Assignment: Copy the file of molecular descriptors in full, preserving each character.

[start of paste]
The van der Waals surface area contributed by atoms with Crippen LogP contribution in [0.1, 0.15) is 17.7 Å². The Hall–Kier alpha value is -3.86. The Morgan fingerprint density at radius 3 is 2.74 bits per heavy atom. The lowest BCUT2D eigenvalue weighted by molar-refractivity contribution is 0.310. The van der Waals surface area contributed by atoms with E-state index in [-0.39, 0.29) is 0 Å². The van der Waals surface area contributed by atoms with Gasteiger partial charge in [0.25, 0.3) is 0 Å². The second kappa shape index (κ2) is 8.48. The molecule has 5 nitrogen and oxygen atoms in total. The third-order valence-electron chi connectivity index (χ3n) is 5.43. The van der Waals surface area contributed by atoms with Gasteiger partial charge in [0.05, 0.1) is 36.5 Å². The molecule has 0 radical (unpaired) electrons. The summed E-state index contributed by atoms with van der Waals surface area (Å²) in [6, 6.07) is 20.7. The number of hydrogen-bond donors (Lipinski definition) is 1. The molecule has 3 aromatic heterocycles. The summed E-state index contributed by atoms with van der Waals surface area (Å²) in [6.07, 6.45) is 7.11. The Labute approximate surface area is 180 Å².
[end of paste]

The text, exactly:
The van der Waals surface area contributed by atoms with Crippen LogP contribution in [0.1, 0.15) is 17.7 Å². The Hall–Kier alpha value is -3.86. The Morgan fingerprint density at radius 3 is 2.74 bits per heavy atom. The lowest BCUT2D eigenvalue weighted by molar-refractivity contribution is 0.310. The van der Waals surface area contributed by atoms with E-state index in [-0.39, 0.29) is 0 Å². The van der Waals surface area contributed by atoms with Gasteiger partial charge in [0.25, 0.3) is 0 Å². The second kappa shape index (κ2) is 8.48. The molecule has 5 nitrogen and oxygen atoms in total. The third-order valence-electron chi connectivity index (χ3n) is 5.43. The van der Waals surface area contributed by atoms with Gasteiger partial charge in [0.05, 0.1) is 36.5 Å². The molecule has 0 radical (unpaired) electrons. The summed E-state index contributed by atoms with van der Waals surface area (Å²) in [6, 6.07) is 20.7. The number of hydrogen-bond donors (Lipinski definition) is 1. The molecule has 3 aromatic heterocycles. The summed E-state index contributed by atoms with van der Waals surface area (Å²) in [6.07, 6.45) is 7.11. The Labute approximate surface area is 180 Å².